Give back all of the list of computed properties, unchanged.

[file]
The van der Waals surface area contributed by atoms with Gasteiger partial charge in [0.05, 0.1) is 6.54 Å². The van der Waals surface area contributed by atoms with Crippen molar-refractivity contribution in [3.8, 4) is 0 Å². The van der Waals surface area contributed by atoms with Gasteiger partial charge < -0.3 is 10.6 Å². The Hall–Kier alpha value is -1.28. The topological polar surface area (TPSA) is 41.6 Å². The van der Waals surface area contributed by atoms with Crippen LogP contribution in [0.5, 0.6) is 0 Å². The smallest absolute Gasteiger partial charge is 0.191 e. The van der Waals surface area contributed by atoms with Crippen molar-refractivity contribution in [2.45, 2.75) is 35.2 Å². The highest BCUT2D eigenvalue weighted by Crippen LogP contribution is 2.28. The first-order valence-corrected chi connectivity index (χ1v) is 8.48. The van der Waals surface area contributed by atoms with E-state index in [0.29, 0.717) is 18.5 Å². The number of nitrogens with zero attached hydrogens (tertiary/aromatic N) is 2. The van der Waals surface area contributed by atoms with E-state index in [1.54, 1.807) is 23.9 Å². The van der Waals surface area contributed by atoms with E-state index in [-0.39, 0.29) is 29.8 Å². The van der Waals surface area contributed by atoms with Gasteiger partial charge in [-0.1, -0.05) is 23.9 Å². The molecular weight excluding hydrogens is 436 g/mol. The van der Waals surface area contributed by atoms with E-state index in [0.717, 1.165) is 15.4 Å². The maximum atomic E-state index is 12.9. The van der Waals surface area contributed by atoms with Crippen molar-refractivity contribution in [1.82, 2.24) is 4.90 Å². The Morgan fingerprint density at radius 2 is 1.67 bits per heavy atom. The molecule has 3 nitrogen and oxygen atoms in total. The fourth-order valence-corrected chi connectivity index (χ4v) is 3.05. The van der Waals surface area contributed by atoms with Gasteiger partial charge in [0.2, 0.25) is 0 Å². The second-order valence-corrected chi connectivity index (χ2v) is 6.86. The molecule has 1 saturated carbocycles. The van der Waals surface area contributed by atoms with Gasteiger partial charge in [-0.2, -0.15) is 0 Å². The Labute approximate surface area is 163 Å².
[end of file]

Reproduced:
The van der Waals surface area contributed by atoms with Gasteiger partial charge in [0.05, 0.1) is 6.54 Å². The van der Waals surface area contributed by atoms with Crippen molar-refractivity contribution in [3.8, 4) is 0 Å². The van der Waals surface area contributed by atoms with Gasteiger partial charge < -0.3 is 10.6 Å². The Hall–Kier alpha value is -1.28. The topological polar surface area (TPSA) is 41.6 Å². The van der Waals surface area contributed by atoms with Crippen LogP contribution in [0.5, 0.6) is 0 Å². The smallest absolute Gasteiger partial charge is 0.191 e. The van der Waals surface area contributed by atoms with Crippen molar-refractivity contribution in [2.45, 2.75) is 35.2 Å². The highest BCUT2D eigenvalue weighted by Crippen LogP contribution is 2.28. The first-order valence-corrected chi connectivity index (χ1v) is 8.48. The van der Waals surface area contributed by atoms with E-state index in [0.29, 0.717) is 18.5 Å². The number of nitrogens with zero attached hydrogens (tertiary/aromatic N) is 2. The van der Waals surface area contributed by atoms with E-state index in [1.54, 1.807) is 23.9 Å². The van der Waals surface area contributed by atoms with E-state index in [-0.39, 0.29) is 29.8 Å². The van der Waals surface area contributed by atoms with Gasteiger partial charge in [-0.1, -0.05) is 23.9 Å². The molecular weight excluding hydrogens is 436 g/mol. The van der Waals surface area contributed by atoms with E-state index in [0.717, 1.165) is 15.4 Å². The maximum atomic E-state index is 12.9. The van der Waals surface area contributed by atoms with Crippen molar-refractivity contribution in [1.82, 2.24) is 4.90 Å². The Morgan fingerprint density at radius 2 is 1.67 bits per heavy atom. The molecule has 3 nitrogen and oxygen atoms in total. The fourth-order valence-corrected chi connectivity index (χ4v) is 3.05. The van der Waals surface area contributed by atoms with Gasteiger partial charge in [0.2, 0.25) is 0 Å². The second-order valence-corrected chi connectivity index (χ2v) is 6.86. The molecule has 1 saturated carbocycles. The van der Waals surface area contributed by atoms with Gasteiger partial charge in [-0.2, -0.15) is 0 Å². The Labute approximate surface area is 163 Å².